Experts say the world should still be able to reach the goal of limiting warming to 1.5°C above pre-industrial levels, if the Paris emission pledges are strengthened.

A study published in Nature Geoscience finds that although meeting the 1.5°C temperature target in the Paris Agreement is not impossible, it will probably require a strengthening of current pledges for emissions reductions.

The paper suggests that the remaining allowable carbon emission budget needed to hit the target is larger than originally thought.

Human-induced warming led to global mean surface temperatures in 2015 that were about 0.93°C higher than in the mid-nineteenth century.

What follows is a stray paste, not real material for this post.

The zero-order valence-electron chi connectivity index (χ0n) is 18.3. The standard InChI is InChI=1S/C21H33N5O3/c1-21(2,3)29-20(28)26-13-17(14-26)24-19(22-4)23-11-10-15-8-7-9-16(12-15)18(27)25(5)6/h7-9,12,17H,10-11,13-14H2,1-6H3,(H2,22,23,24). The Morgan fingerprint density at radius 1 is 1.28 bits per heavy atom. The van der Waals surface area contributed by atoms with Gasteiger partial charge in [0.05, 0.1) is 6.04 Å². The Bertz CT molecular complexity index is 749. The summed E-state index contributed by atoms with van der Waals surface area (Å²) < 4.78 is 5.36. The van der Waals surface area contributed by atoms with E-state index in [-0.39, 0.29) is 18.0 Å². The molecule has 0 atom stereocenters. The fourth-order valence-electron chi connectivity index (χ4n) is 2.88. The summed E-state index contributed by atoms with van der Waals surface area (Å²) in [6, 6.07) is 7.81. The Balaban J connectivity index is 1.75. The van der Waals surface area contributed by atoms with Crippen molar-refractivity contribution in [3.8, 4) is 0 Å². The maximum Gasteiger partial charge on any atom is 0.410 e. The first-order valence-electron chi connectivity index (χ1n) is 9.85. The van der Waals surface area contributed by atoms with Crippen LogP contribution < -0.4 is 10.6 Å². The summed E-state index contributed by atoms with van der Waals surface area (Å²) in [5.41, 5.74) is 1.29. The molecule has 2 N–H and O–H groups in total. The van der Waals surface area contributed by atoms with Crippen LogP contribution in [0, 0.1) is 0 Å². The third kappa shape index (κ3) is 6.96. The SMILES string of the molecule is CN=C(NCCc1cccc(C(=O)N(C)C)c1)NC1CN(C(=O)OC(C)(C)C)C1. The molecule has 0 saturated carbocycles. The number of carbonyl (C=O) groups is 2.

Researcher Richard Millar and colleagues used a simple carbon–climate model together with key properties of the climate system and the present-day climate state to assess remaining carbon budgets that are compatible with limiting warming to 1.5°C.

With ambitious mitigation of greenhouse gases other than carbon dioxide as well as continuous downward adjustments of carbon dioxide emissions, future net carbon emissions as large as 250 to 540 gigatonnes of carbon could be compatible with limiting warming to 1.5 °C above pre-industrial temperatures by 2100, the authors calculate.

They suggest that regular updates of human-induced warming based on a transparent methodology will help countries to adjust their commitment to climate change mitigation.